The Orioles have the worst ERA in all of baseball at 5.20.
They have the second worst starting rotation ERA, 5.82, behind only a Cincinnati Reds’ group that has been decimated by injuries.
As bad as you may have thought last year’s pitching was – the Orioles were 19th in the majors with a 4.22 total ERA and 24th with a 4.72 rotation ERA – it’s much, much worse this year.
Historically awful, really. The Orioles have a chance tonight to become the first team in baseball history to allow at least five runs in 21 consecutive games.
The only major change in personnel from last season to this season has occurred within the coaching staff.
The five primary starters for this year’s team were in the rotation last year. The same goes for much of the bullpen.
So, the blame for this disastrous pitching stretch has to be on the shoulders of new pitching coach Roger McDowell, right?
“If someone’s gonna try to use him as a scapegoat, it’s the wrong tree to bark up,” Orioles manager Buck Showalter told me earlier this week.
And I agree wholeheartedly.
Yes, the pitching staff under McDowell and bullpen coach Alan Mills has regressed as a unit from the group that Dave Wallace – McDowell’s mentor — and Dom Chiti had last year.
But it wasn’t a particularly impressive group in 2016. We all knew that. The hope was that young pitchers Kevin Gausman and Dylan Bundy could take a step forward, Chris Tillman would be his steady self, Wade Miley and Ubaldo Jimenez wouldn’t stink and the stout bullpen would remain so.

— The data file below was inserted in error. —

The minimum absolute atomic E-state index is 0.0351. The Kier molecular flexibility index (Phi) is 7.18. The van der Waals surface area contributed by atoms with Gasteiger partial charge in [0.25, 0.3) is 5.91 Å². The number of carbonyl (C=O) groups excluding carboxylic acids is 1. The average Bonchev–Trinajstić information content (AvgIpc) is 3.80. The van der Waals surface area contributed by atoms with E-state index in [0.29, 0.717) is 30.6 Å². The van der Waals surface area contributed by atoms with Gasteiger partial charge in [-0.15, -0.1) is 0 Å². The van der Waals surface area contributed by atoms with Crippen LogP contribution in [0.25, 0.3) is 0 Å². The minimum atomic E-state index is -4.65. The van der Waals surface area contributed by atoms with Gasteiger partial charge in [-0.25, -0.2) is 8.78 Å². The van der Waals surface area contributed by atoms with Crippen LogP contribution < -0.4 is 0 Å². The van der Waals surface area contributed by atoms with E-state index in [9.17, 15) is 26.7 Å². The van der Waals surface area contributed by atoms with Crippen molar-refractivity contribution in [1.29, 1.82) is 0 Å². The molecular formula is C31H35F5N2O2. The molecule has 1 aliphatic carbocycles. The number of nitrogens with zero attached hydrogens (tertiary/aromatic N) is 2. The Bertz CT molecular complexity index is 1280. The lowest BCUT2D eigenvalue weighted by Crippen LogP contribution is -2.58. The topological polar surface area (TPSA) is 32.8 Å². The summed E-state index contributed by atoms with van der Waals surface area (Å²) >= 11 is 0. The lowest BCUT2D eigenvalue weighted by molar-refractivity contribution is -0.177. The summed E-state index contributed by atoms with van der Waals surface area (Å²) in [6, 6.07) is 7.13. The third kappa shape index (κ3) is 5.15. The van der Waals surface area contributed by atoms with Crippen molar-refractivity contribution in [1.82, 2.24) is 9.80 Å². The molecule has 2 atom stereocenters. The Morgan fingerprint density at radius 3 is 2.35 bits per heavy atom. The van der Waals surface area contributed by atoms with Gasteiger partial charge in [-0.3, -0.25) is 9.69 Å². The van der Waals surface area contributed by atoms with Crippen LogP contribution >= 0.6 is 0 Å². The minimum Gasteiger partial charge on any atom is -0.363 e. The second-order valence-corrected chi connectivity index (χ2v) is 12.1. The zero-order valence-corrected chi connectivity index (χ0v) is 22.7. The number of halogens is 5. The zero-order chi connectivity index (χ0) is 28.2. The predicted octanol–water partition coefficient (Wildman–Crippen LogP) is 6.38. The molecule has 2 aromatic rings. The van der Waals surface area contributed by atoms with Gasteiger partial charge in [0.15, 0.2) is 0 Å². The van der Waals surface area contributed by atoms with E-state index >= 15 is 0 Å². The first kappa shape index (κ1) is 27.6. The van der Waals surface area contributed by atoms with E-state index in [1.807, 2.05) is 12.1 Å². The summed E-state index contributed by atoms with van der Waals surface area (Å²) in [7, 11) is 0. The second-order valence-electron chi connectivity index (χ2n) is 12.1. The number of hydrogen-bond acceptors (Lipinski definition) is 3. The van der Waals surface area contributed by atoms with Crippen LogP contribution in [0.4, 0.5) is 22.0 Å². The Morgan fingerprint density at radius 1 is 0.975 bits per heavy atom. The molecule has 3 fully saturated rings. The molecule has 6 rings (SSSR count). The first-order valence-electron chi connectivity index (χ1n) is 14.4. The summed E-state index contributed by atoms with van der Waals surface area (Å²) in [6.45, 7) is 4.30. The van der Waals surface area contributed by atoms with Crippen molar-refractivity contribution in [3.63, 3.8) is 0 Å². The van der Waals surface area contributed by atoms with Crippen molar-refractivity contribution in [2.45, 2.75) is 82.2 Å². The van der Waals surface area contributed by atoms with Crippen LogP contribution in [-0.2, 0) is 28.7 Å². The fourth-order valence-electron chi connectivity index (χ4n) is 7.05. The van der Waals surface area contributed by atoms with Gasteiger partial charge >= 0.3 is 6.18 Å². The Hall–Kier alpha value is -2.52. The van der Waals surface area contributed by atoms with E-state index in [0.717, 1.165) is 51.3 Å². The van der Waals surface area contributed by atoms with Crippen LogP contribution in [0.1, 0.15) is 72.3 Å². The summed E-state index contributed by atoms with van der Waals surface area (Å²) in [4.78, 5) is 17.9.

The bullpen, however, has taken its lumps, primarily because unhittable closer Zach Britton has been hurt most of the year. Also, Darren O’Day has been injured through a chunk of the year, Brad Brach and Mychal Givens have been put in unfamiliar roles, Donnie Hart has stumbled in his sophomore campaign and the bevy of optional arms acquired to stop the bullpen bleeding have been an inconsistent tourniquet.
Is any of that Mills’ fault?
Of course not.
Yet McDowell is receiving heat. It’s been a topic of conversation multiple times among the powers that be that run the warehouse – that maybe a change is needed at pitching coach.
And that’s ludicrous. Not after three months with a seriously flawed rotation.
This isn’t an offensive coordinator calling plays in the NFL, people. This is baseball, when a coach can provide a pitcher with plenty of information, plenty of instruction, but that player has to execute with his own ability. McDowell can’t send in an ingenious double-reverse, and he can’t throw the baseball for these guys.